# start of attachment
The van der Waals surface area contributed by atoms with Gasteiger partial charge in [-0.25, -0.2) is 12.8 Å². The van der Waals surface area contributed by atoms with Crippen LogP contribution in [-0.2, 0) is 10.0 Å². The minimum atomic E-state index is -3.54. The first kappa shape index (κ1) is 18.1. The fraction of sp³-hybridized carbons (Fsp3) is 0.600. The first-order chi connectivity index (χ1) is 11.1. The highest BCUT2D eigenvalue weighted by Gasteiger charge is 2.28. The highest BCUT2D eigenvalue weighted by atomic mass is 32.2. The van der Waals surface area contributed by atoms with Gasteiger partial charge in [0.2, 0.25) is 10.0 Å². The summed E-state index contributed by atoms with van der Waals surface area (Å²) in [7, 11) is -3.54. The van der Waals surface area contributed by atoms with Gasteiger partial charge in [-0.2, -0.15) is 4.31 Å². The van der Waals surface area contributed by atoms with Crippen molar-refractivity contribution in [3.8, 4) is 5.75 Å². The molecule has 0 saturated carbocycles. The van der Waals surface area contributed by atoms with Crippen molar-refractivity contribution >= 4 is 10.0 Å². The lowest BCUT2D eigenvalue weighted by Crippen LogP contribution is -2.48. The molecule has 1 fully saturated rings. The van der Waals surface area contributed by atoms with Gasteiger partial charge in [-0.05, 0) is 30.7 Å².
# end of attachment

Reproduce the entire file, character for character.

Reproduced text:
The van der Waals surface area contributed by atoms with Gasteiger partial charge in [-0.25, -0.2) is 12.8 Å². The van der Waals surface area contributed by atoms with Crippen LogP contribution in [-0.2, 0) is 10.0 Å². The minimum atomic E-state index is -3.54. The first kappa shape index (κ1) is 18.1. The fraction of sp³-hybridized carbons (Fsp3) is 0.600. The first-order chi connectivity index (χ1) is 11.1. The highest BCUT2D eigenvalue weighted by Gasteiger charge is 2.28. The highest BCUT2D eigenvalue weighted by atomic mass is 32.2. The van der Waals surface area contributed by atoms with Gasteiger partial charge in [0.2, 0.25) is 10.0 Å². The summed E-state index contributed by atoms with van der Waals surface area (Å²) in [7, 11) is -3.54. The van der Waals surface area contributed by atoms with Gasteiger partial charge in [-0.2, -0.15) is 4.31 Å². The van der Waals surface area contributed by atoms with Crippen molar-refractivity contribution in [3.8, 4) is 5.75 Å². The molecule has 0 saturated carbocycles. The van der Waals surface area contributed by atoms with Crippen molar-refractivity contribution >= 4 is 10.0 Å². The lowest BCUT2D eigenvalue weighted by Crippen LogP contribution is -2.48. The molecule has 1 fully saturated rings. The van der Waals surface area contributed by atoms with Gasteiger partial charge in [-0.05, 0) is 30.7 Å².